I have a friend who grew up in Colorado. I listened with indignation one time as he described climbing mountains at midnight.
“But you can’t see anything!” I managed to sputter, expressing my contempt at the idea of hiking in the dark.
But, are all our experiences based upon sight alone? What else could be ‘seen’ in the dark when the ambient light grows dim?
The eye is truly an amazing organ, and sight is a sense unparalleled in constructing our world. Vision dominates the method of how we gain information about our world—by some estimates, over 80% of our information intake. As well, having sight is incredibly important to a hiker. Excuse the pun, but having vison helps a hiker see where they’re going. But with so much of our information intake dominated by our sense of sight, do we sometimes let other sensory input fall by the wayside?
With all my skepticism about the merits of a night hike, I recently commenced on a night hike of my own accord. My goal, of course, was still focused on vision—I was climbing the Tweed Range’s Mount Warning to catch some of the first rays of sun falling upon the Australian continent. After the initial chore of hiking a couple hours in complete darkness, I was expecting to be rewarded with a visual spectacle.
Strapping on my dim headlamp to serve as my guide, I was soon on my way. I stepped onto the trail and glanced about at the journey ahead. In the dusky glow of my headlamp, silhouettes of giant palms and tree ferns encircled me. Shadows danced about every time I swung my head. In the low levels of light, the foliage of the rainforest seemed ethereal, alive, almost magical. My standard sense of vision, I realized, was altered. Instead of seeing nothing, I was going to experience the world in a different light.
As I continued to climb in near darkness, I found my eyes drawn to any small source of light they could detect. In the absence of daylight, other sources of light make their presence known. Often I paused to gaze up at the stars, always shining, but obscured in the light of day. In the distance, I could see the twinkling glimmer of coastal towns, swaths of light in an otherwise dark world. Along trail cuts was the glow of bioluminescence—glowworms, hunting at night, producing their own light to attract unsuspecting insects. The bright light of daytime hides such treasures from us. It is the absence of daylight that draws our attention to them.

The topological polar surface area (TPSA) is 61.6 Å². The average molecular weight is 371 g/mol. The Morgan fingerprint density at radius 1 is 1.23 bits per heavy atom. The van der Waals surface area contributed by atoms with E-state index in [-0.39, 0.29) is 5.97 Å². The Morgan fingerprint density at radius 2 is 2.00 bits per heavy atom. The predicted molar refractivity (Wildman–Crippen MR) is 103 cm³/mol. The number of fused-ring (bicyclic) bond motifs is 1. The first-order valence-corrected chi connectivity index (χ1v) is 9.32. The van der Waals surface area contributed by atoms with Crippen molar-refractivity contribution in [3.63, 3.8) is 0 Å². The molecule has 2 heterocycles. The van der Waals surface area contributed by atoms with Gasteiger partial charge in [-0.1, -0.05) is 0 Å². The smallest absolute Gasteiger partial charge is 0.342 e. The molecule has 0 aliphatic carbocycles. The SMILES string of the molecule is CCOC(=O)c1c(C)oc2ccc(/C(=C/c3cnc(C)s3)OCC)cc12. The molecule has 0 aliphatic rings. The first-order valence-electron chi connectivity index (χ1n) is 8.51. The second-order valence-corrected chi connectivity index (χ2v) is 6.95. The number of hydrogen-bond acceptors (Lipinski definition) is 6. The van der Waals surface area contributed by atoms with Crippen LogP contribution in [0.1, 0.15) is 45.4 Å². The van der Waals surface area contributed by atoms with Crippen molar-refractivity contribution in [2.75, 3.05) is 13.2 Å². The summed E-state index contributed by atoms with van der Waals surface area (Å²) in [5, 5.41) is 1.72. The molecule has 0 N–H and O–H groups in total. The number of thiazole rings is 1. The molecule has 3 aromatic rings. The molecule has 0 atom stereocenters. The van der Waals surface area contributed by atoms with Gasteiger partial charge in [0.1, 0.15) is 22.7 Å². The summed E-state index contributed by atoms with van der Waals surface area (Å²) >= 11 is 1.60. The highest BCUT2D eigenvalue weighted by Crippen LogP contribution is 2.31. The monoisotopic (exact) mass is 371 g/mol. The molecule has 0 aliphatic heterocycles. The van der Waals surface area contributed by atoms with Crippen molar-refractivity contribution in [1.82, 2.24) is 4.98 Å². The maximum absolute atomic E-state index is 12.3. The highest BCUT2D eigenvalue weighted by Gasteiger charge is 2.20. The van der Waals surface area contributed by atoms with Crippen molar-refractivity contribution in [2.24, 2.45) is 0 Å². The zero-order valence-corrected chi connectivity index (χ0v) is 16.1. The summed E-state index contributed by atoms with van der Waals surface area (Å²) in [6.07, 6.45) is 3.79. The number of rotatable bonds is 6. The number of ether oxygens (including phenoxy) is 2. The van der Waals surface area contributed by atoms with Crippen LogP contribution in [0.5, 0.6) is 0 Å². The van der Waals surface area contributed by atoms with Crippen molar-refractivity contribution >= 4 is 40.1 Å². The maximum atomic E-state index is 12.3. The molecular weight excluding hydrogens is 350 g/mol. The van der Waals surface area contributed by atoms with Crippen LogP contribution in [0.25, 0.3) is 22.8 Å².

I found, too, that my other senses grew keener as my vision was reduced. I paid much more attention to sounds—the sound of the wind rustling through the leaves, the sound of a possum scurrying about. Smells were enhanced. I breathed in deeply the sultry tropical scents of the rainforest air. The humidity of the forest filled my nostrils and clung to my skin as I climbed in the night dew. Every brush of foliage against my arms came rightly to my attention. Things normally filtered out by my subconscious were now fully realized.
I summited Mount Warning in the dead of night, before any hints of lightness came over the horizon. I knew I’d have to wait for the expected visual show to arrive, but the show I experienced on my upward climb had made the whole trip already worthwhile. It turned out that a lack of sight had opened me up to many different avenues of experiencing the journey.
I stuck around to see the visual sunrise show. Waiting on the summit viewing platform for over two hours in the dark, my eyes became primed to see the subtle changes as the new day broke forth. I watched, riveted, as the sky slowly began to illuminate and go through its many moods and colors of dawn. At last the sun broke above the horizon, bathing the world in its fresh luminosity. I had successfully caught the sunrise. But that morning, I had caught so much more than just a sunrise.